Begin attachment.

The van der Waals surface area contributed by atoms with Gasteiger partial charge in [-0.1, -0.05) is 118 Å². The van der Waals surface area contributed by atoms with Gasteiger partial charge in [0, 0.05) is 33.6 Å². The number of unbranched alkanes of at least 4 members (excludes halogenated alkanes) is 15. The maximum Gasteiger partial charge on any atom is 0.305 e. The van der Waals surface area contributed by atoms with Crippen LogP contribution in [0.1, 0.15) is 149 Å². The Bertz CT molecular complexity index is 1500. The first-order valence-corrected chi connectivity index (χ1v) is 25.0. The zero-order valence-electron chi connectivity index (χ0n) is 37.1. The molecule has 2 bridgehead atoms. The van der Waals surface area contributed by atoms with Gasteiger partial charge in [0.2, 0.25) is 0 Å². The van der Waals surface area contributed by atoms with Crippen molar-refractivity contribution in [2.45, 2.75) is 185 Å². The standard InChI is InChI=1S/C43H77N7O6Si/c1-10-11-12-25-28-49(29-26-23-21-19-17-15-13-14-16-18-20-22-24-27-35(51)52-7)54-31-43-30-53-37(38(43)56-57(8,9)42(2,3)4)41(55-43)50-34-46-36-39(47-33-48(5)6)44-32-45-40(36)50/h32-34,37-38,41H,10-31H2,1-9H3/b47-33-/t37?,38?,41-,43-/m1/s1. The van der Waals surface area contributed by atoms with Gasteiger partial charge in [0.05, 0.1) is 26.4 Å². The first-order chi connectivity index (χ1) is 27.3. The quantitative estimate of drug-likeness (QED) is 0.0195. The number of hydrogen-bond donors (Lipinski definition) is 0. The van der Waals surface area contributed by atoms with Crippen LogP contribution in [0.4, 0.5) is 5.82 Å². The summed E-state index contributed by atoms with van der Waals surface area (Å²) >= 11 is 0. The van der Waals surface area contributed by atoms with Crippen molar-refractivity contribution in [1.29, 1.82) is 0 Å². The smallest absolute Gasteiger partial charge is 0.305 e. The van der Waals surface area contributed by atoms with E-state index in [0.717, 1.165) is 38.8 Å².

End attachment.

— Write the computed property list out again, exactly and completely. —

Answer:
The van der Waals surface area contributed by atoms with Gasteiger partial charge in [-0.1, -0.05) is 118 Å². The van der Waals surface area contributed by atoms with Gasteiger partial charge in [0, 0.05) is 33.6 Å². The number of unbranched alkanes of at least 4 members (excludes halogenated alkanes) is 15. The maximum Gasteiger partial charge on any atom is 0.305 e. The van der Waals surface area contributed by atoms with Crippen LogP contribution in [0.1, 0.15) is 149 Å². The Bertz CT molecular complexity index is 1500. The first-order valence-corrected chi connectivity index (χ1v) is 25.0. The zero-order valence-electron chi connectivity index (χ0n) is 37.1. The molecule has 2 bridgehead atoms. The van der Waals surface area contributed by atoms with Gasteiger partial charge in [0.2, 0.25) is 0 Å². The van der Waals surface area contributed by atoms with Crippen molar-refractivity contribution in [2.45, 2.75) is 185 Å². The standard InChI is InChI=1S/C43H77N7O6Si/c1-10-11-12-25-28-49(29-26-23-21-19-17-15-13-14-16-18-20-22-24-27-35(51)52-7)54-31-43-30-53-37(38(43)56-57(8,9)42(2,3)4)41(55-43)50-34-46-36-39(47-33-48(5)6)44-32-45-40(36)50/h32-34,37-38,41H,10-31H2,1-9H3/b47-33-/t37?,38?,41-,43-/m1/s1. The van der Waals surface area contributed by atoms with Gasteiger partial charge in [0.05, 0.1) is 26.4 Å². The first-order chi connectivity index (χ1) is 27.3. The quantitative estimate of drug-likeness (QED) is 0.0195. The number of hydrogen-bond donors (Lipinski definition) is 0. The van der Waals surface area contributed by atoms with Crippen LogP contribution in [0.4, 0.5) is 5.82 Å². The summed E-state index contributed by atoms with van der Waals surface area (Å²) >= 11 is 0. The van der Waals surface area contributed by atoms with Crippen molar-refractivity contribution in [1.29, 1.82) is 0 Å². The smallest absolute Gasteiger partial charge is 0.305 e. The van der Waals surface area contributed by atoms with E-state index in [0.717, 1.165) is 38.8 Å².